Over the last few years, there has been a great deal of debate about the extraction of shale gas via hydraulic fracturing, or fracking as it’s commonly known.
Many people have expressed quite understandable concerns about the environmental impact of this process. A couple of years ago, I made it clear to ministers that I would not support fracking in Hampshire if it endangered our water supply.
Since then, I have conducted a considerable amount of research and many of my fears have been reduced. My remaining concerns now centre on two issues: the integrity of well casings and therefore the inspection regime around them, and the disposal of waste water produced by the fracking process. I continue to seek information on these issues that are really about safeguarding the drinking water supply.
But there is no doubt that fracking could be of great benefit to the country. The Government is very aware of its potential to lower energy bills, but not at any cost to the environment. To help address concerns while making the technology practical, the recently passed Infrastructure Bill has changed the rules of trespass to allow energy companies the same rights as utility companies when operating under private land in an attempt to make the whole process actually work.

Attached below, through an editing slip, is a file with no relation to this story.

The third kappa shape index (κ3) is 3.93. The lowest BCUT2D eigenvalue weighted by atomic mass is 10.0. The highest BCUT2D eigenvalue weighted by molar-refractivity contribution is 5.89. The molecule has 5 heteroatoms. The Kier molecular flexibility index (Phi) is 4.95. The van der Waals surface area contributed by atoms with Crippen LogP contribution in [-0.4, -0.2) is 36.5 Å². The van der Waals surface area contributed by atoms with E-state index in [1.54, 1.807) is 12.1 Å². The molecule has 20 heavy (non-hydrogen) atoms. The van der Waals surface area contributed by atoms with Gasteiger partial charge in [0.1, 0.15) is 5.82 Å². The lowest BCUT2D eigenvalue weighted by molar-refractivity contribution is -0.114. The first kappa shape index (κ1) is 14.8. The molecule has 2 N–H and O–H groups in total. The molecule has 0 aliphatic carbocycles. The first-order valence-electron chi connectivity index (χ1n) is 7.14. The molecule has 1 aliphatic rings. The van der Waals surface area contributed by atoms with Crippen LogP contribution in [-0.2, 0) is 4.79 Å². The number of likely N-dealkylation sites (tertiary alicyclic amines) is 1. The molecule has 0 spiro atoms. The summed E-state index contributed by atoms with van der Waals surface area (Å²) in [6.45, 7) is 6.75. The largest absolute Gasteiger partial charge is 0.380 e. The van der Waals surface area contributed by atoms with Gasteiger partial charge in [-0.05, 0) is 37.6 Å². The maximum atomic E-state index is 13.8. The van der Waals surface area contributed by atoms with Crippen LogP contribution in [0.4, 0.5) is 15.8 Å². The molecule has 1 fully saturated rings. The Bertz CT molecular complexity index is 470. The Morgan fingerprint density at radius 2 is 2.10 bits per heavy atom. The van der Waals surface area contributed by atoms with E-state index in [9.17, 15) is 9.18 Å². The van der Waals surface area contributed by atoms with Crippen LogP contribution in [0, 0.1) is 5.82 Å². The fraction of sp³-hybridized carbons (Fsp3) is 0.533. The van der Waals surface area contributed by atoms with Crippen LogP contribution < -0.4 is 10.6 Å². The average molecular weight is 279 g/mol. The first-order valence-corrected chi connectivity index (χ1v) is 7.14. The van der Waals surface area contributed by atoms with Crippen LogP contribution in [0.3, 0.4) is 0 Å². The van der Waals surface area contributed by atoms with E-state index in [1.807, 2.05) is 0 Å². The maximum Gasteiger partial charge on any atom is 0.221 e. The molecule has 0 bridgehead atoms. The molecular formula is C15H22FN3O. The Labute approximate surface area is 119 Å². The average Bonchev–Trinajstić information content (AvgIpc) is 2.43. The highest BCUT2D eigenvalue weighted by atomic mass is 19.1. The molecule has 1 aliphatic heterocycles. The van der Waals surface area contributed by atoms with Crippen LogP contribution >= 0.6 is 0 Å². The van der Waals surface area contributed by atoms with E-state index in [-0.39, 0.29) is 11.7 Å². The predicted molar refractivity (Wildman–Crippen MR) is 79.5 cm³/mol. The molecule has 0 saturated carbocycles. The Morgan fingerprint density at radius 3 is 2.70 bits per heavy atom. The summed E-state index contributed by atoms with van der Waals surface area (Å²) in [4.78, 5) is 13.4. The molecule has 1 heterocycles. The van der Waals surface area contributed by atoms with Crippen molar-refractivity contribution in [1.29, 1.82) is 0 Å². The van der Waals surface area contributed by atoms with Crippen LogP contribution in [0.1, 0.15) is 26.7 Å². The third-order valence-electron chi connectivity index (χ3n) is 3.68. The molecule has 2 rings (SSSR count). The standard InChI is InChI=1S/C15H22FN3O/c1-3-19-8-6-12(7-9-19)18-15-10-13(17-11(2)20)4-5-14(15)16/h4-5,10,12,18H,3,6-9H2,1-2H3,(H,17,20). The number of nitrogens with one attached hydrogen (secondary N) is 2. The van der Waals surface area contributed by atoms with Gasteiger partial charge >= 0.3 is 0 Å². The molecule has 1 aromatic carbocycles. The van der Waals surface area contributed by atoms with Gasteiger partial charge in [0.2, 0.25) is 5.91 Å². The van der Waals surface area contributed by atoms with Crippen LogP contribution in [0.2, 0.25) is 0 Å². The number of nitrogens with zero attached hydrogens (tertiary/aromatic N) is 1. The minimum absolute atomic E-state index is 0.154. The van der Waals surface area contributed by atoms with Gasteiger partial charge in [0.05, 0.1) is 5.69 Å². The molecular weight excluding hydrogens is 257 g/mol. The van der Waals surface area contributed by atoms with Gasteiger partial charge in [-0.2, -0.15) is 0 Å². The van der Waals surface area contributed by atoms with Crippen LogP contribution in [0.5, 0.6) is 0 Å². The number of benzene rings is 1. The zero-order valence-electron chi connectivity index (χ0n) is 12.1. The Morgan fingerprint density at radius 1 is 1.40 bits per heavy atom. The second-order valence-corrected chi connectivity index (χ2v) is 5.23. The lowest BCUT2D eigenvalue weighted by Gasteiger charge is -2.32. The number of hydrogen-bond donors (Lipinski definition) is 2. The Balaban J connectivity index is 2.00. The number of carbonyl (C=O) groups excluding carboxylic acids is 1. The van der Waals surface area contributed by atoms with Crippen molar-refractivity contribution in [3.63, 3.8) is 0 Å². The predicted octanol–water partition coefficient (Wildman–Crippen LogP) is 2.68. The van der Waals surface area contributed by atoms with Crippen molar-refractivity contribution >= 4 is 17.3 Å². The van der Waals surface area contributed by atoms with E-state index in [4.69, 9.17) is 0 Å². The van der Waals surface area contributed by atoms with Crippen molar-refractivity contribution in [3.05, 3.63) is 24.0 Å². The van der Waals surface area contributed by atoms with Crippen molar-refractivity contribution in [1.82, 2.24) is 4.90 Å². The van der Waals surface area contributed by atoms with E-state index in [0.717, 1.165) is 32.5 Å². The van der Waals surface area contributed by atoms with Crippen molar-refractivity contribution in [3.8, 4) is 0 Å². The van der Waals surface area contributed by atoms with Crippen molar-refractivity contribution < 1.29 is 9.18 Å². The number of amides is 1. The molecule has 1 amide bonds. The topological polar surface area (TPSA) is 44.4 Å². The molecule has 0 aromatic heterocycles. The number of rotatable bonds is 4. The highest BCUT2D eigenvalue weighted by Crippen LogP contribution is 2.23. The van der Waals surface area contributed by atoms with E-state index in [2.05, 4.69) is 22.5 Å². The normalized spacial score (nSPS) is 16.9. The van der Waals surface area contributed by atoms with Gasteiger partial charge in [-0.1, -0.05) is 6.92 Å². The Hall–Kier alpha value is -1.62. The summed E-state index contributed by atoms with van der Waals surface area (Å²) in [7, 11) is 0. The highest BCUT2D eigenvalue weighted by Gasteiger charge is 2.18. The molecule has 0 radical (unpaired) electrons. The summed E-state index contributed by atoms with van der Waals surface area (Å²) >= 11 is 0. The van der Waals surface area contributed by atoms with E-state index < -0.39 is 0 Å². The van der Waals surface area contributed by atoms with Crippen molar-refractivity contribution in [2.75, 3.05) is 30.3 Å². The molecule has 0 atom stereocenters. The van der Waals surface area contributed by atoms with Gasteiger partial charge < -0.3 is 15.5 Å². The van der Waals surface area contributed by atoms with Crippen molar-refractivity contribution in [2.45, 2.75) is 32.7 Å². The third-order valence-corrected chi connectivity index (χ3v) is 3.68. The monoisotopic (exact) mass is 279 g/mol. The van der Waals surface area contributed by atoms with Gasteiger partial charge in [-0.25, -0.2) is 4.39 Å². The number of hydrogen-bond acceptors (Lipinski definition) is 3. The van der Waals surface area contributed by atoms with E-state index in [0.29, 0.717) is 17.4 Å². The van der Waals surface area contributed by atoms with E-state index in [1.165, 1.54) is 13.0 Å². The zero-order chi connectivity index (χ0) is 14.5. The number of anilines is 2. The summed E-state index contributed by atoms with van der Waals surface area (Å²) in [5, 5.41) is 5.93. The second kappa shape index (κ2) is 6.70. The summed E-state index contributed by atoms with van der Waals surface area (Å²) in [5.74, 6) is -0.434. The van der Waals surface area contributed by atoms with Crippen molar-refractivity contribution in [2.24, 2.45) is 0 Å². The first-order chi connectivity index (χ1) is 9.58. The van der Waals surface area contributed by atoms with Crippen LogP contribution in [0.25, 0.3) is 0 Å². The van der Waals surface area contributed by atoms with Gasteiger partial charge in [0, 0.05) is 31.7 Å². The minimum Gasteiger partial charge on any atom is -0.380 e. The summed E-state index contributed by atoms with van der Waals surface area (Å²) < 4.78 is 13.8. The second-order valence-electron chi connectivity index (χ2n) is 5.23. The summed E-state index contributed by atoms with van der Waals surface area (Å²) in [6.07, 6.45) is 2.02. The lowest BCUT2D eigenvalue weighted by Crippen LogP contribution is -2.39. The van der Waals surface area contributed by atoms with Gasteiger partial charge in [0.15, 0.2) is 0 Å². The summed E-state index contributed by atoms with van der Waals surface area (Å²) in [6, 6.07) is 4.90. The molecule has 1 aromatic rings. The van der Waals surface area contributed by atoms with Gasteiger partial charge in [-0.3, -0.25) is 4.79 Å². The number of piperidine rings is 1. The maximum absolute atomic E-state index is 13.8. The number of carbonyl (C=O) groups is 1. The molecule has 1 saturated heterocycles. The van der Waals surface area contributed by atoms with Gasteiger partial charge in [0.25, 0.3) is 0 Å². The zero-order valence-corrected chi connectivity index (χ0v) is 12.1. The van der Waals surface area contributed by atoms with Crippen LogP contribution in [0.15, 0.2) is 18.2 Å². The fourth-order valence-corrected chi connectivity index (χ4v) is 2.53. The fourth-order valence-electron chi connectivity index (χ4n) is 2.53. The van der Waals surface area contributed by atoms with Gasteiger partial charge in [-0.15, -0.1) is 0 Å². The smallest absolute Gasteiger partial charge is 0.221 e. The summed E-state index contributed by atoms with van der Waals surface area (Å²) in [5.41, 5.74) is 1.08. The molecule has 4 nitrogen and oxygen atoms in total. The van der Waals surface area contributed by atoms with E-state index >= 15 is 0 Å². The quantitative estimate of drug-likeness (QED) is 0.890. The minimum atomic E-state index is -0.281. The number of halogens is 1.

There has been opposition to this but it seems to me that if fracking pipes have to be moved sideward to extract gas then it seems reasonable and practicable that there is legislation that allows it, particularly in such a crowded island. The proposals will only allow access to underground land below 300m (nearly 1000ft) and any hydraulic fracturing would actually only occur at far greater depths of 1.5 kilometres (around 5000ft) or more.
What was largely missed by the media were the added protections in the final bill, which go a long way to satisfy me about the safety of this process. Energy companies will now have to carry out an environmental impact assessment prior to being granted permission to drill and rigorous, independent inspections and monitoring will be carried out. Importantly, the bill also forbids fracking directly inside in some sensitive environmental areas like national parks, although fracking can take place underneath such places, if it started outside the boundary.
Does all this mean we are now ready to ‘frack’? No, but it shows that a thorough regulatory framework is slowly being constructed.